Editors' ChoiceNanomedicine

EPR or no EPR? The billion-dollar question

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Science Translational Medicine  01 Jul 2015:
Vol. 7, Issue 294, pp. 294ec112
DOI: 10.1126/scitranslmed.aac8108

The enhanced permeability and retention (EPR) effect describes the preferential accumulation of nanoparticles within tumors owing to their leaky vasculature and poor lymphatic drainage. First described almost 30 years ago, EPR has been a main reason behind the high enthusiasm for the development of nanoparticle therapeutics as cancer therapies. However, recent results from preclinical studies examining the EPR effect have been mixed, with some reports supporting preferential, EPR-mediated accumulation of nanomedicines within tumors, while others show that the EPR effect is highly dependent on the tumor model. Today, EPR remains a controversial topic in nanomedicine. To this end, Hansen et al. aimed to characterize the differences in EPR effect between different tumor histologies.

The authors used canine spontaneous tumors, which closely mimic the human condition, and 64Cu-labeled liposomes, which can be imaged by positron emission tomography. The biodistribution of these radiolabeled liposomes in 11 canine cancer patients revealed that, although most carcinomas had substantial liposome accumulation, most soft tissue sarcomas did not. Their data suggest that tumor histology may therefore have a significant effect on EPR. The investigators also suggest that such radiolabeled nanocarriers could be a useful tool in selecting patients that will benefit from nanoparticle therapeutics based on pretreatment biodistribution of nanoparticle imaging probes.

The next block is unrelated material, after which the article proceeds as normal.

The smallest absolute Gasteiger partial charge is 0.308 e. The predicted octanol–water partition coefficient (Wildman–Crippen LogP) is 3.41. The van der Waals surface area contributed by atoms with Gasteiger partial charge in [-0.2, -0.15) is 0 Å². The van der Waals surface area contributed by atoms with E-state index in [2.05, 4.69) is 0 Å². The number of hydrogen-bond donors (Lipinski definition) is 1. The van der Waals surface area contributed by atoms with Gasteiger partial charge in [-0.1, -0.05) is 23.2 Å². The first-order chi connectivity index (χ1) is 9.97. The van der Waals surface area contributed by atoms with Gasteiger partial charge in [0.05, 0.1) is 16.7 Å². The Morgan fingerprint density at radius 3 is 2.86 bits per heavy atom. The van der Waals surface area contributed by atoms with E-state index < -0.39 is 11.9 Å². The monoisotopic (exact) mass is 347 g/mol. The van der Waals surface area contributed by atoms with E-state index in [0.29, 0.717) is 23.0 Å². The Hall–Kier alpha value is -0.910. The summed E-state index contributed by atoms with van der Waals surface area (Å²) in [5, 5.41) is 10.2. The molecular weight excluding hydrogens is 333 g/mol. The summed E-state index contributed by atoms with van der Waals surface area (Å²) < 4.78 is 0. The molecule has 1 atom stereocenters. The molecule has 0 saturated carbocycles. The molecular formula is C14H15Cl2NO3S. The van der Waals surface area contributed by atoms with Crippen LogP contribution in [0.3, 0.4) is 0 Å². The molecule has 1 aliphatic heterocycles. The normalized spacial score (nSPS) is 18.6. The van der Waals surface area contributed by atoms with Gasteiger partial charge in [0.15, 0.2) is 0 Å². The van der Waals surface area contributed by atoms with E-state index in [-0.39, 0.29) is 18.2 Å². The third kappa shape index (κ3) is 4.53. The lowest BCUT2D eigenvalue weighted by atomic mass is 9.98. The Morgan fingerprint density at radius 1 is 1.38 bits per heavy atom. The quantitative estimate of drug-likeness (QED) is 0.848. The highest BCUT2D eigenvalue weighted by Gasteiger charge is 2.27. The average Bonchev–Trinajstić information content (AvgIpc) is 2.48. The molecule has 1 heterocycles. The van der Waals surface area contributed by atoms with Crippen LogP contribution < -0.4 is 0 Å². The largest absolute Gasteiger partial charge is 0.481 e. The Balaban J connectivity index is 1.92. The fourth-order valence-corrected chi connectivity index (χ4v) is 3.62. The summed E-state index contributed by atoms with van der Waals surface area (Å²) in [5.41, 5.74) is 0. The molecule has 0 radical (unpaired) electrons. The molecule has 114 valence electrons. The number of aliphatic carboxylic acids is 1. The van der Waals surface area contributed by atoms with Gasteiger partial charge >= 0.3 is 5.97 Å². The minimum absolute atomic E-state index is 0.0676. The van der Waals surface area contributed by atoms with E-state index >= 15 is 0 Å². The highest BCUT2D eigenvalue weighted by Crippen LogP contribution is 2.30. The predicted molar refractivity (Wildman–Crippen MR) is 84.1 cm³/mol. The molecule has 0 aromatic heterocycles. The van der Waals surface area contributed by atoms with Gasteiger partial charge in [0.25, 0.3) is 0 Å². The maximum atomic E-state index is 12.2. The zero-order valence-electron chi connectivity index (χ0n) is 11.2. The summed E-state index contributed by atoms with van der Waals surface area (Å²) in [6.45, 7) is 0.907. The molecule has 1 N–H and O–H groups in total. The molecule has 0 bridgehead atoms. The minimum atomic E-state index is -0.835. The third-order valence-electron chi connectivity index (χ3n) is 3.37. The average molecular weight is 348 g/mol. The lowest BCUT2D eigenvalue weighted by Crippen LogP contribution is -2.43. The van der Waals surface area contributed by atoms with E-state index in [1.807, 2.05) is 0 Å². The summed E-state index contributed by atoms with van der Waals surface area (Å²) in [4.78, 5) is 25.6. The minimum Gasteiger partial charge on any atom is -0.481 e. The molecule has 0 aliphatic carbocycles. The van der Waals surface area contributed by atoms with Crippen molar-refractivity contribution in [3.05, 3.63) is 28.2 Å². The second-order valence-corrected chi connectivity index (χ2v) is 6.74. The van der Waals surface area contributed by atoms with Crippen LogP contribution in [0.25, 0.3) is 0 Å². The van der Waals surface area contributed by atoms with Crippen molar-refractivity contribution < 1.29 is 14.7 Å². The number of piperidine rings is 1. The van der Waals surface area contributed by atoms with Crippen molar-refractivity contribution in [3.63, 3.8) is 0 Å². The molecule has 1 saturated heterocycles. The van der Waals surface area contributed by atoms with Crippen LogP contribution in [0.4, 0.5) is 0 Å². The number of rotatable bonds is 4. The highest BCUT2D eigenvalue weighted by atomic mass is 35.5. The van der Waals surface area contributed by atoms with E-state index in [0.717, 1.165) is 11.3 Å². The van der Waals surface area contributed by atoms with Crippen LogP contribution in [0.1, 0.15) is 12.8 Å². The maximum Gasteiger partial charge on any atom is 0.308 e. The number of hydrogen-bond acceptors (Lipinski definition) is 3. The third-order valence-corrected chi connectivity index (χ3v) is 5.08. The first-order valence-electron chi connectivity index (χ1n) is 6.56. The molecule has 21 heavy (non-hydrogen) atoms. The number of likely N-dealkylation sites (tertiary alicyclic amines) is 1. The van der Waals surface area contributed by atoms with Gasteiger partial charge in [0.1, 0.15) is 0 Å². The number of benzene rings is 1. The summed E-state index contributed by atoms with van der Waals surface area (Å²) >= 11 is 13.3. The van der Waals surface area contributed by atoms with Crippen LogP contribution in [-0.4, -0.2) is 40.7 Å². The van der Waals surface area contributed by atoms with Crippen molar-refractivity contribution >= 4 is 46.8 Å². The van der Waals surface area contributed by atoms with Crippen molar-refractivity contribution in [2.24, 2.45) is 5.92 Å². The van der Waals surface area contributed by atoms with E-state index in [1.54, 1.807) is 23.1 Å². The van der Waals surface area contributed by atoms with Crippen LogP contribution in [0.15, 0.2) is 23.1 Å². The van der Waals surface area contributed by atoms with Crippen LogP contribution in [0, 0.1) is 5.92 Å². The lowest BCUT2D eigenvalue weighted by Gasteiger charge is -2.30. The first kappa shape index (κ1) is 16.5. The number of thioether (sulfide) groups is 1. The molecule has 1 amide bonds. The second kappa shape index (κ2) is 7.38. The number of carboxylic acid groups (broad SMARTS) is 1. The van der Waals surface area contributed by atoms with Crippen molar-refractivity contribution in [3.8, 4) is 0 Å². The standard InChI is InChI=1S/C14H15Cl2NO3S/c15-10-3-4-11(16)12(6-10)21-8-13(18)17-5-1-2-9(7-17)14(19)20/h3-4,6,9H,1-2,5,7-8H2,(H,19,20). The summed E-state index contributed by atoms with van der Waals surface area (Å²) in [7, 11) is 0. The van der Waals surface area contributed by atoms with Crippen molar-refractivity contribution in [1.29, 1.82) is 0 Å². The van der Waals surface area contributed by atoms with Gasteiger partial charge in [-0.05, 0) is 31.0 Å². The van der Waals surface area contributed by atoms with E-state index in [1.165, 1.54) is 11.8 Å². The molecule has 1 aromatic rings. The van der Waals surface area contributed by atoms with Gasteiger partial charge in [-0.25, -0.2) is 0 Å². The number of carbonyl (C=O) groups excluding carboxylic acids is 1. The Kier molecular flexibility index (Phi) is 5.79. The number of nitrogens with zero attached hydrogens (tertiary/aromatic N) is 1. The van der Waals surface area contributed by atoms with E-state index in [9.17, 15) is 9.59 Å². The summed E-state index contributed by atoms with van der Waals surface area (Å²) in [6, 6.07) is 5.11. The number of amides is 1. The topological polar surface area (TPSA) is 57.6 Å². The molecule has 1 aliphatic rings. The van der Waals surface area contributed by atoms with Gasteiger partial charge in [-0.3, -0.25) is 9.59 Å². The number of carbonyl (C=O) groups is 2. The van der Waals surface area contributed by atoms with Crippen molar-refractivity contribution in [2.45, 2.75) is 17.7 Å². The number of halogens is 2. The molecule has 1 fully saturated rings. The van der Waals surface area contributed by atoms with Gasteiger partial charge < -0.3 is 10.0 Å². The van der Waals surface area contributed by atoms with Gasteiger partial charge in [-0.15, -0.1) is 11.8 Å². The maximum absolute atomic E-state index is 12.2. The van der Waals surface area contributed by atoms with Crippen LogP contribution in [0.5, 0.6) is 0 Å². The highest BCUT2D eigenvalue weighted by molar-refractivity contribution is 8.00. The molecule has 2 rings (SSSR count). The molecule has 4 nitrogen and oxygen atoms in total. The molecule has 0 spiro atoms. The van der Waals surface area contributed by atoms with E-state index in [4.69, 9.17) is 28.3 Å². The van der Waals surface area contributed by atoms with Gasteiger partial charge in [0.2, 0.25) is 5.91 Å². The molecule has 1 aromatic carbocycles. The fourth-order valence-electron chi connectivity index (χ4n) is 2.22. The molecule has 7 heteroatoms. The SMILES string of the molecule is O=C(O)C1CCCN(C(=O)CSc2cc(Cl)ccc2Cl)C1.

The results from this study are consistent with our understanding of human tumors. Fast-growing tumors such as carcinomas are very vascular and therefore have more porous/leaky blood vessels, whereas slow-growing tumors such as sarcomas are not extremely vascular. It is difficult to reach any firm conclusions for patients based on this study, owing to its small sample size and the fact that the results are from canine tumors. The results of this study will need to be validated in humans. Future research should investigate whether radiolabeled nanoparticles, such as the liposomes described by Hansen et al., can be used as biomarkers to better select patients that will benefit from nanoparticle therapeutics.

A. E. Hansen et al., Positron emission tomography based elucidation of the enhanced permeability and retention effect in dogs with cancer using copper-64 liposomes. ACS Nano 10.1021/acsnano.5b01324 (2015). [Abstract]

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